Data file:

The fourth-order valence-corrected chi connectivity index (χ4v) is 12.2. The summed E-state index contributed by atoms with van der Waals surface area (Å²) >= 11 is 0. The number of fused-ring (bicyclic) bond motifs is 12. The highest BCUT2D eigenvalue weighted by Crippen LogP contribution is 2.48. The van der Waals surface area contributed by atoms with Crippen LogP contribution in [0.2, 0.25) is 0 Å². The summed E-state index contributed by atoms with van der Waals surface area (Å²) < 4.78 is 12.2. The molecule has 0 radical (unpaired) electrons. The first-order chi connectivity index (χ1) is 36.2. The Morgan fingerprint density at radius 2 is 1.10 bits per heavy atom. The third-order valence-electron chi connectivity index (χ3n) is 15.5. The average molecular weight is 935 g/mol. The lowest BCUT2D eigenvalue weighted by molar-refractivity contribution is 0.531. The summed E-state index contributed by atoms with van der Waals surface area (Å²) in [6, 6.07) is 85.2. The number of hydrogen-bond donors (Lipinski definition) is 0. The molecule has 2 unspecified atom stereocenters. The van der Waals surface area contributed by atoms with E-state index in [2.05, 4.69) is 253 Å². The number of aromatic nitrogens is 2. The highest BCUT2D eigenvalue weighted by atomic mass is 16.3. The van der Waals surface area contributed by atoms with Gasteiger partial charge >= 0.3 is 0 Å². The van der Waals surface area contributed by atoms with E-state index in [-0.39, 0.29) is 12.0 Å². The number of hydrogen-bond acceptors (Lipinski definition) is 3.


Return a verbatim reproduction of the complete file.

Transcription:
The fourth-order valence-corrected chi connectivity index (χ4v) is 12.2. The summed E-state index contributed by atoms with van der Waals surface area (Å²) >= 11 is 0. The number of fused-ring (bicyclic) bond motifs is 12. The highest BCUT2D eigenvalue weighted by Crippen LogP contribution is 2.48. The van der Waals surface area contributed by atoms with Crippen LogP contribution in [0.2, 0.25) is 0 Å². The summed E-state index contributed by atoms with van der Waals surface area (Å²) < 4.78 is 12.2. The molecule has 0 radical (unpaired) electrons. The first-order chi connectivity index (χ1) is 36.2. The Morgan fingerprint density at radius 2 is 1.10 bits per heavy atom. The third-order valence-electron chi connectivity index (χ3n) is 15.5. The average molecular weight is 935 g/mol. The lowest BCUT2D eigenvalue weighted by molar-refractivity contribution is 0.531. The summed E-state index contributed by atoms with van der Waals surface area (Å²) in [6, 6.07) is 85.2. The number of hydrogen-bond donors (Lipinski definition) is 0. The molecule has 2 unspecified atom stereocenters. The van der Waals surface area contributed by atoms with E-state index in [2.05, 4.69) is 253 Å². The number of aromatic nitrogens is 2. The highest BCUT2D eigenvalue weighted by atomic mass is 16.3. The van der Waals surface area contributed by atoms with Gasteiger partial charge >= 0.3 is 0 Å². The van der Waals surface area contributed by atoms with E-state index in [-0.39, 0.29) is 12.0 Å². The number of hydrogen-bond acceptors (Lipinski definition) is 3.